• Before the Christmas bump ends, OEMs prepare for the Chinese New Year shutdown, adding production orders to cover up to four weeks of manufacturing stoppage in the February/March timeframe.

These explanations have come from seasonal trends, along with recent reports tied to the Covid-19 period. Although the historical cyclicality says industry should be back to normal, on the ground companies are experiencing a chaotic market with no indications the worst of the IC shortages is over.

Figure 1: Component distributor TTI’s list of various capacitors shows how lead-times are growing. (Source: TTI)
Figure 1. Component distributor TTI’s list of various capacitors shows how lead-times are growing. (Source: TTI)
Why Lead Times Continue to Inflate

As market conditions go from bad to worse, divining the supply picture gets trickier. New causes for slowdowns are being reported, including:

  • Short supplies of raw materials required for IC manufacturing due to extensive consumption, as well as lingering impacts of conflict minerals.
  • China’s OEMs are building inventories as the relationship between China and the US deteriorates. Chinese foundries may be siphoning off ICs to prioritize China’s own internal IC usage.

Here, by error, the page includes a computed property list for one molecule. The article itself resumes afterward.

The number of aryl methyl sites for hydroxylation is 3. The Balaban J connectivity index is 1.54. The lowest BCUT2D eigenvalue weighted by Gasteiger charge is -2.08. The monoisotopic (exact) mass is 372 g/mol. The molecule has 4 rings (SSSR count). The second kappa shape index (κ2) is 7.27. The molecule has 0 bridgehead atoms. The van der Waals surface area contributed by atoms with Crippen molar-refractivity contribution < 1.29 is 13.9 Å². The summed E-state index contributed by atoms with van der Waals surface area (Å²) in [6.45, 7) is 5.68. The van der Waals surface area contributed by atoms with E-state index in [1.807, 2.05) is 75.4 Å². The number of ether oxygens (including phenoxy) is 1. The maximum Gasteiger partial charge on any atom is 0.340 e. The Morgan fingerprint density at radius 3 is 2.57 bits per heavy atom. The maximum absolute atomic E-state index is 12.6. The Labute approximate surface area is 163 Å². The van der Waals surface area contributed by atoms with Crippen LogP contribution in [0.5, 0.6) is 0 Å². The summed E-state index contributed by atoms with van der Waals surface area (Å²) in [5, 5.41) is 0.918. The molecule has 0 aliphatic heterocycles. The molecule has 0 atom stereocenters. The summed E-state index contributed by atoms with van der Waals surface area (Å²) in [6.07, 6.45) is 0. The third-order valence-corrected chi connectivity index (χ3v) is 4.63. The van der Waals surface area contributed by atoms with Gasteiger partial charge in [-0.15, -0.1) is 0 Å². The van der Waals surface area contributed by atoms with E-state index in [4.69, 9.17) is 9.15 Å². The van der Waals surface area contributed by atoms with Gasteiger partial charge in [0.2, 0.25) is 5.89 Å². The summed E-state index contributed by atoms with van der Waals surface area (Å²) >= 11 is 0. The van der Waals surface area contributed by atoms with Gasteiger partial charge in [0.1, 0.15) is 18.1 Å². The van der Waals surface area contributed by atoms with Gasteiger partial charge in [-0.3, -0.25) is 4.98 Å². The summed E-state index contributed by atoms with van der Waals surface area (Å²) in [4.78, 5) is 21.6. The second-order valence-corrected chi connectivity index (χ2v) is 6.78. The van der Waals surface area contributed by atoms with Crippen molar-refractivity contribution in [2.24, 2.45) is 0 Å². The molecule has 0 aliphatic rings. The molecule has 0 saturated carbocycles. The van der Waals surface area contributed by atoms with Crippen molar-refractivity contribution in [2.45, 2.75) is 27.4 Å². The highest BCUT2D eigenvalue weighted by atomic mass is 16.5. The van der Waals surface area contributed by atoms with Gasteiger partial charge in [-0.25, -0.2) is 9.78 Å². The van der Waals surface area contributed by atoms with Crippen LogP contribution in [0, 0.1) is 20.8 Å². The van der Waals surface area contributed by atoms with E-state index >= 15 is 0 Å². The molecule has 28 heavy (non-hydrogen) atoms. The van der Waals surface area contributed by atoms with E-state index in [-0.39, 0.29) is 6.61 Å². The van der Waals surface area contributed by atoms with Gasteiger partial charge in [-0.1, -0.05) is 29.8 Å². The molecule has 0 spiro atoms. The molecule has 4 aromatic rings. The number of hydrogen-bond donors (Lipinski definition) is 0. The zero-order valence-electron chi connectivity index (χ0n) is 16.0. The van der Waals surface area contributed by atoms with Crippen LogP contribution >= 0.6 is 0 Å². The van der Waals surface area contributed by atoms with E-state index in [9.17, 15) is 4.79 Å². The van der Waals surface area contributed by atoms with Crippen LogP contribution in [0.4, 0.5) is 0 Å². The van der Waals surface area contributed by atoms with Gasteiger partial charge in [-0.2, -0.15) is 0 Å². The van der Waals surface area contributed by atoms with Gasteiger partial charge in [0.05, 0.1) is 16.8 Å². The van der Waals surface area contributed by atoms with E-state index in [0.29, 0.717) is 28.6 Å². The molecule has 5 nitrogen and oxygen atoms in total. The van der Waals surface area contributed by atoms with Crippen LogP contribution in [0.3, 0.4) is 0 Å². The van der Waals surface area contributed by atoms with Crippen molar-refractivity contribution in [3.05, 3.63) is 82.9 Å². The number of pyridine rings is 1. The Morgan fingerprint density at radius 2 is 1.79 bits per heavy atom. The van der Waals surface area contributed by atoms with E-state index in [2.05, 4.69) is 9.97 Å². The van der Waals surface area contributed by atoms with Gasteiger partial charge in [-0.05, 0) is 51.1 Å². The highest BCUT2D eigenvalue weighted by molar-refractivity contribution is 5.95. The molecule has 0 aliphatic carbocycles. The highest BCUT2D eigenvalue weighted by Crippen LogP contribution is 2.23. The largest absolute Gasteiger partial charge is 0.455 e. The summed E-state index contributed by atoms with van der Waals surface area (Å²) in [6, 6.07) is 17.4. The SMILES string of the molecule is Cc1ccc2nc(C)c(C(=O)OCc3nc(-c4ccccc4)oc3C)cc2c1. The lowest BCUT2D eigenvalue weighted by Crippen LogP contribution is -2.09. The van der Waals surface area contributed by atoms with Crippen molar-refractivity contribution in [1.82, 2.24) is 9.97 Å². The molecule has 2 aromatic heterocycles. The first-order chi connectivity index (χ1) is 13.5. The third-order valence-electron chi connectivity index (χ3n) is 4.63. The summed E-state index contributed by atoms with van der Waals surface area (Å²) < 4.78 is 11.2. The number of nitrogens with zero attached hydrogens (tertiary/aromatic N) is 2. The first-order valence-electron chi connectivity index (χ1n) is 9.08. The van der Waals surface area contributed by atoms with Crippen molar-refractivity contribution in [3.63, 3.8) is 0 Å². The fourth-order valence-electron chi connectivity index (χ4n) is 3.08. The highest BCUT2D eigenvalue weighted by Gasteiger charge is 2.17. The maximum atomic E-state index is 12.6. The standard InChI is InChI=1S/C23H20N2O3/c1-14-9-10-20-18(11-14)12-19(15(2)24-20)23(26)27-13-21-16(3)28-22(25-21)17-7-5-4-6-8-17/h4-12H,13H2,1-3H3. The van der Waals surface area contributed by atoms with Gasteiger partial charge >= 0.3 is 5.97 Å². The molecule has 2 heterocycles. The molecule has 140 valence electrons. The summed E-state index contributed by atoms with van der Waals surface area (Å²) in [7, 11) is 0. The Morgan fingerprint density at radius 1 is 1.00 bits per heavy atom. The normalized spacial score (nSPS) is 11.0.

• Worldwide Covid isolation lifestyles created unanticipated (high) demand for new PCs, laptops and home office equipment, not to mention gaming and gaming peripherals, causing huge demand for ICs and other electronic devices.
  • As lead times grew, panic buying hit the market. Purchasing now engages in bidding wars as distributors hold inventory for the highest offer.

We can conclude the continued increase of lead-time problems has a multitude of causes, with some influencing the market more than others. One of my sources on market conditions is CCT, a display foundry and modular assembly manufacturer based in Kuala Lumpur. Eric Chan, COO, has taken on the day-to-day hunt for ICs. He states, “There are many causes for lead time increases, and the feedback depends on who you ask and where they are located.”

Chan believes the lead-time crisis will continue to worsen due to investment speculation and greed. “In Asia, there is much talk of a few well-funded individuals who are buying and holding product in mass quantities, creating heightened street pricing for popular IC part numbers. For the right price, any IC is available to desperate buyers, and many buyers are searching the supply chain for immediate inventory.” Chan is one of perhaps thousands of senior executives now being utilized as IC hunters seeking short-term solutions to the lead-time problem.

Impact on OEMs